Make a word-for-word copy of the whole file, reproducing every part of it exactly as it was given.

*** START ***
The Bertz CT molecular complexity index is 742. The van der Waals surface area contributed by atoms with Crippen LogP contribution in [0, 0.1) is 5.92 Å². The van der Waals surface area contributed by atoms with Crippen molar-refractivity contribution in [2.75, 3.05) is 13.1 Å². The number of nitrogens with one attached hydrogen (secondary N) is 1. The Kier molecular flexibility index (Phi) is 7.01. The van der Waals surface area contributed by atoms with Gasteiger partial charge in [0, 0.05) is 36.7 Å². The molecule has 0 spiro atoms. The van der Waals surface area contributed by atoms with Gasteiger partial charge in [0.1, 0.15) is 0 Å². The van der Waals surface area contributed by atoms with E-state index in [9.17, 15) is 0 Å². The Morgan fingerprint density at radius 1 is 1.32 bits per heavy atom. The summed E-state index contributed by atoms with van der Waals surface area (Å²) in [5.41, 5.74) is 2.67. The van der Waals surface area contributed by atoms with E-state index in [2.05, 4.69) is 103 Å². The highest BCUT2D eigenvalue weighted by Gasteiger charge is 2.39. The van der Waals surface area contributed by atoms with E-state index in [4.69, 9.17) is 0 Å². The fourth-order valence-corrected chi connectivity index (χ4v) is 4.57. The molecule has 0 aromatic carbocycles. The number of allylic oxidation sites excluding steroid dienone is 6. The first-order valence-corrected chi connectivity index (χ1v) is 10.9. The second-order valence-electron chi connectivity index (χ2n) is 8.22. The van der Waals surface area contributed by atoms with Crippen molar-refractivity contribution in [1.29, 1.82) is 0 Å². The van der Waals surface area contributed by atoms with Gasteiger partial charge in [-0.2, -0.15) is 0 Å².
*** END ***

The Bertz CT molecular complexity index is 742. The van der Waals surface area contributed by atoms with Crippen LogP contribution in [0, 0.1) is 5.92 Å². The van der Waals surface area contributed by atoms with Crippen molar-refractivity contribution in [2.75, 3.05) is 13.1 Å². The number of nitrogens with one attached hydrogen (secondary N) is 1. The Kier molecular flexibility index (Phi) is 7.01. The van der Waals surface area contributed by atoms with Gasteiger partial charge in [0, 0.05) is 36.7 Å². The molecule has 0 spiro atoms. The van der Waals surface area contributed by atoms with Gasteiger partial charge in [0.1, 0.15) is 0 Å². The van der Waals surface area contributed by atoms with E-state index in [9.17, 15) is 0 Å². The Morgan fingerprint density at radius 1 is 1.32 bits per heavy atom. The summed E-state index contributed by atoms with van der Waals surface area (Å²) in [5.41, 5.74) is 2.67. The van der Waals surface area contributed by atoms with E-state index in [2.05, 4.69) is 103 Å². The highest BCUT2D eigenvalue weighted by Gasteiger charge is 2.39. The van der Waals surface area contributed by atoms with E-state index in [4.69, 9.17) is 0 Å². The fourth-order valence-corrected chi connectivity index (χ4v) is 4.57. The molecule has 0 aromatic carbocycles. The number of allylic oxidation sites excluding steroid dienone is 6. The first-order valence-corrected chi connectivity index (χ1v) is 10.9. The second-order valence-electron chi connectivity index (χ2n) is 8.22. The van der Waals surface area contributed by atoms with Crippen molar-refractivity contribution in [1.29, 1.82) is 0 Å². The van der Waals surface area contributed by atoms with Gasteiger partial charge in [-0.2, -0.15) is 0 Å².